’Reinsurance that protects us as insurers has risen across the piece,’ says managing director 

Inflation, geopolitical uncertainty and a growing prevalence of damaging natural disasters led to significant price rises at reinsurance renewals on 1 January 2021 that the insurance sector must “face into”. 

Following these price hikes, Insurance Times asked senior leaders in insurance what the impact would be.

Lee Mooney, RSA’s managing director for commercial lines, said the “reinsurance that protects us as insurers has risen across the piece”, with some lines seeing “double digit” increases.

“We’ve had to protect our customers [and] our business accordingly, but it’s a rising cost we have to face into – alongside supply chain inflation and other factors that are emerging in terms of the economic situation.

”These are all headwinds that we need to make sure that we can sustain as a company.”

In November 2022, GlobalData highlighted that upped reinsurance costs posed a “serious threat” to insurers, as firms planned price increases of between 10% and 30% in the lead up to January renewals.

However, at this time, it said it was “too early to tell” whether reinsurers would achieve their price ambitions.

After considering adjustments for risk and inflation, Hannover Re reported in February 2023 an average price increase of 8% on the reinsurance treaties it chose to renew.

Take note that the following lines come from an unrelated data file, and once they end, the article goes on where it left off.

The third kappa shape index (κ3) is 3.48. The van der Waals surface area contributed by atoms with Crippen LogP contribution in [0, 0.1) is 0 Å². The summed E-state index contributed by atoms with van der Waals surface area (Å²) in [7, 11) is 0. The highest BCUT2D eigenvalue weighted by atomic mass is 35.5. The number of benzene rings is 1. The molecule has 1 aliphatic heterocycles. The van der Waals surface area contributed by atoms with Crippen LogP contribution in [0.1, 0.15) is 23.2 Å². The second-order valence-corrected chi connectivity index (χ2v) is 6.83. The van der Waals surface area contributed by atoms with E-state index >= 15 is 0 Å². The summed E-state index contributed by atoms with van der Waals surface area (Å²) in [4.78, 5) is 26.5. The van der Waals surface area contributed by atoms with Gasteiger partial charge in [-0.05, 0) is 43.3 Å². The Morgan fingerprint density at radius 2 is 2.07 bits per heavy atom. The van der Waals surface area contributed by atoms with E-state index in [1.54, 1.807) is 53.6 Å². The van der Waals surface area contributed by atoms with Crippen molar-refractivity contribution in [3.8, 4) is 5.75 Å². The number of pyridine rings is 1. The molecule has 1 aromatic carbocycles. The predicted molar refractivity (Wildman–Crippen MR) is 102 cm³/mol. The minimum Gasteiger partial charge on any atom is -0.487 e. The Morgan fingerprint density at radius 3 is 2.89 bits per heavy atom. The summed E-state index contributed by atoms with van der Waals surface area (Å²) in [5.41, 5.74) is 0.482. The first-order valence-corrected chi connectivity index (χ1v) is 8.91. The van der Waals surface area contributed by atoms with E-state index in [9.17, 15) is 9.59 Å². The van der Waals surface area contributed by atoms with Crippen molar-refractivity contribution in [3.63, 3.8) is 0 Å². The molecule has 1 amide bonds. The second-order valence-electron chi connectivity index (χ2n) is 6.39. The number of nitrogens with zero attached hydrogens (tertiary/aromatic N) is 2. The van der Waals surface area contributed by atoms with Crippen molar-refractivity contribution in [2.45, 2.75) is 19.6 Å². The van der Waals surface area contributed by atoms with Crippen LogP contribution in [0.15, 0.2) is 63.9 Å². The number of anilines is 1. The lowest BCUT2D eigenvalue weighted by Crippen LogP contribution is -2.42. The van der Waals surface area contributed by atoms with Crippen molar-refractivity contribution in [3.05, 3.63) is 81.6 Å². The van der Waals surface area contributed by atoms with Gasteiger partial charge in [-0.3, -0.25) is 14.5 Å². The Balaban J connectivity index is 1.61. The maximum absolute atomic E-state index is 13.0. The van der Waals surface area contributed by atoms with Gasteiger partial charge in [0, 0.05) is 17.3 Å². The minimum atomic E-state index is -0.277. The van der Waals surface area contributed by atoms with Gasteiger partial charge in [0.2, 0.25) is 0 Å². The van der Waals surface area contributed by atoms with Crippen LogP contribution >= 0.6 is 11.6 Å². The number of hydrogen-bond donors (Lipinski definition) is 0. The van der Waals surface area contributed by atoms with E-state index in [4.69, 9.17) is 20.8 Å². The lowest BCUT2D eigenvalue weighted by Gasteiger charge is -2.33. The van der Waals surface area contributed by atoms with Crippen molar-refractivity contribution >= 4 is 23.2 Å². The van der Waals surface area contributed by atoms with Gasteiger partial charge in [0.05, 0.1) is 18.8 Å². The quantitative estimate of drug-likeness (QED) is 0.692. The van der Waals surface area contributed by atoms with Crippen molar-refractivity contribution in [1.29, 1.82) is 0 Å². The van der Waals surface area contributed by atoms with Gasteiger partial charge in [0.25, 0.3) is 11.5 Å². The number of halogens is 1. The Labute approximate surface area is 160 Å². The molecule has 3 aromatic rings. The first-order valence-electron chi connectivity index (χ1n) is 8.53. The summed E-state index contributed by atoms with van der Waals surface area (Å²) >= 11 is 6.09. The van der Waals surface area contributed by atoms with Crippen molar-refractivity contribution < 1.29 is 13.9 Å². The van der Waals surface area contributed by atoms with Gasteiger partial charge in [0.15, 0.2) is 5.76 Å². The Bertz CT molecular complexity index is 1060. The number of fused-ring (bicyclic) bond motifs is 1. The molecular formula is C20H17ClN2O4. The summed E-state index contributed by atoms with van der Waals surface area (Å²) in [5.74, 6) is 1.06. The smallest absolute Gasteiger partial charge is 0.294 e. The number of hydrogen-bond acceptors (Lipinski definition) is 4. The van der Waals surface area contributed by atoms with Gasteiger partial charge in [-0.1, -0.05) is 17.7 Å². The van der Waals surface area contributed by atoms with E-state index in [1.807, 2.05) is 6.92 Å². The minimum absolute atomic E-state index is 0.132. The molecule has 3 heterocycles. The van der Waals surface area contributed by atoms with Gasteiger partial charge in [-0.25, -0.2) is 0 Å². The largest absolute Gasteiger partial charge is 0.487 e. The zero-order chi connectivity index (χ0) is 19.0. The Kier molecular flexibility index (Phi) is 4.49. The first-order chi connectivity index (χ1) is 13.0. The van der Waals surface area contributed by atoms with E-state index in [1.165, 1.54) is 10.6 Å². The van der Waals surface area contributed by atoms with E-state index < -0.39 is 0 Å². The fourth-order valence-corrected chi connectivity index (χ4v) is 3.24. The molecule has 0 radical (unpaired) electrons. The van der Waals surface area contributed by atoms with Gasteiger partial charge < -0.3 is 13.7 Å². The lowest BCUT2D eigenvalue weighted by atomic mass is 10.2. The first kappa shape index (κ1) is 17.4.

Howden’s global property catastrophe risk adjusted rate online index, meanwhile, rose by an average of 37% – up from a 9% increase the previous year.

Customer impact

Echoing Mooney’s sentiments, Axa Commercial’s chief underwriting officer David Ovenden said that reinsurers’ rates and expectations around the level of risk accepted by insurers ”had increased dramatically”.

“Coverage has also been restricted, with removal of some types of cover and the narrowing of some definitions such as hours clauses,” he said.

”Price rises vary widely depending on the line of business, portfolio mix and attachment point, with minimum rates for upper layers seeing the biggest increases.”

Ovenden claimed that these “significant changes” could contribute to increasing costs for insurers, some of which “may need to be passed onto customers”.

However, he said Axa would “continue to absorb extra costs and pressures as much as possible to ensure our customers are treated fairly”.

To mitigate the risks created by rising costs, Benjamin Hatton, insurance analyst at GlobalData, highlighted there was “no silver bullet or short-term solution”.

But, he said (re)insurers were “aware” of their role in combating climate change and were ”starting to take an active role in minimising environmentally harmful activity, such as not underwriting new oil or gas pipelines or projects”.

He continued: “The solutions generally revolve around either minimising and mitigating claims through [using] technology tools – such as internet of things devices and better prediction or prevention techniques – or by reducing the global protection gap to minimise the losses caused by natural catastrophe and other major risks.”